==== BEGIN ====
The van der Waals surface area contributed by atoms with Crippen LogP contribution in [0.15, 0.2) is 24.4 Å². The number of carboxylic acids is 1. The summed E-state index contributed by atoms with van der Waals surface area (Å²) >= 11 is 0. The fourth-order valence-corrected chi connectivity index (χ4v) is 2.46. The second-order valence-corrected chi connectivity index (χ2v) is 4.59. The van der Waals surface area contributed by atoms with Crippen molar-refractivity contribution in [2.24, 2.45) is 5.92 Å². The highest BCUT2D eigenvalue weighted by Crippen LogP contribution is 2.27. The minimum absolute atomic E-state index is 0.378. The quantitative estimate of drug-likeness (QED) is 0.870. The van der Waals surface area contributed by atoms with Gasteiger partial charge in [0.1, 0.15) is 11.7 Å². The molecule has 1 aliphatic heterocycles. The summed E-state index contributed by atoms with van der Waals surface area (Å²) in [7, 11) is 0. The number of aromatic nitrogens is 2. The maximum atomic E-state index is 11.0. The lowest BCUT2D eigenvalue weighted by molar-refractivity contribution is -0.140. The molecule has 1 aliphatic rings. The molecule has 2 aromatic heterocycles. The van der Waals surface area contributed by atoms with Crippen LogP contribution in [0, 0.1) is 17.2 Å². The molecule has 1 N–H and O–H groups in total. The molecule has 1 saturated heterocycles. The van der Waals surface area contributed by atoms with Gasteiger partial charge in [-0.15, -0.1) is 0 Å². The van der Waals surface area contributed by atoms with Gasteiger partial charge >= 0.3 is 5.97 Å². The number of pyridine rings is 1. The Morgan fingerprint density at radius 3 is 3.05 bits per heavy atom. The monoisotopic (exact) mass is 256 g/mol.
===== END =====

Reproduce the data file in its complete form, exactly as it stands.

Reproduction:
The van der Waals surface area contributed by atoms with Crippen LogP contribution in [0.15, 0.2) is 24.4 Å². The number of carboxylic acids is 1. The summed E-state index contributed by atoms with van der Waals surface area (Å²) >= 11 is 0. The fourth-order valence-corrected chi connectivity index (χ4v) is 2.46. The second-order valence-corrected chi connectivity index (χ2v) is 4.59. The van der Waals surface area contributed by atoms with Crippen molar-refractivity contribution in [2.24, 2.45) is 5.92 Å². The highest BCUT2D eigenvalue weighted by Crippen LogP contribution is 2.27. The minimum absolute atomic E-state index is 0.378. The quantitative estimate of drug-likeness (QED) is 0.870. The van der Waals surface area contributed by atoms with Gasteiger partial charge in [0.1, 0.15) is 11.7 Å². The molecule has 1 aliphatic heterocycles. The summed E-state index contributed by atoms with van der Waals surface area (Å²) in [7, 11) is 0. The number of aromatic nitrogens is 2. The maximum atomic E-state index is 11.0. The lowest BCUT2D eigenvalue weighted by molar-refractivity contribution is -0.140. The molecule has 1 aliphatic rings. The molecule has 2 aromatic heterocycles. The van der Waals surface area contributed by atoms with Crippen LogP contribution in [0, 0.1) is 17.2 Å². The molecule has 1 N–H and O–H groups in total. The molecule has 1 saturated heterocycles. The van der Waals surface area contributed by atoms with Gasteiger partial charge in [-0.15, -0.1) is 0 Å². The van der Waals surface area contributed by atoms with Gasteiger partial charge >= 0.3 is 5.97 Å². The number of pyridine rings is 1. The Morgan fingerprint density at radius 3 is 3.05 bits per heavy atom. The monoisotopic (exact) mass is 256 g/mol.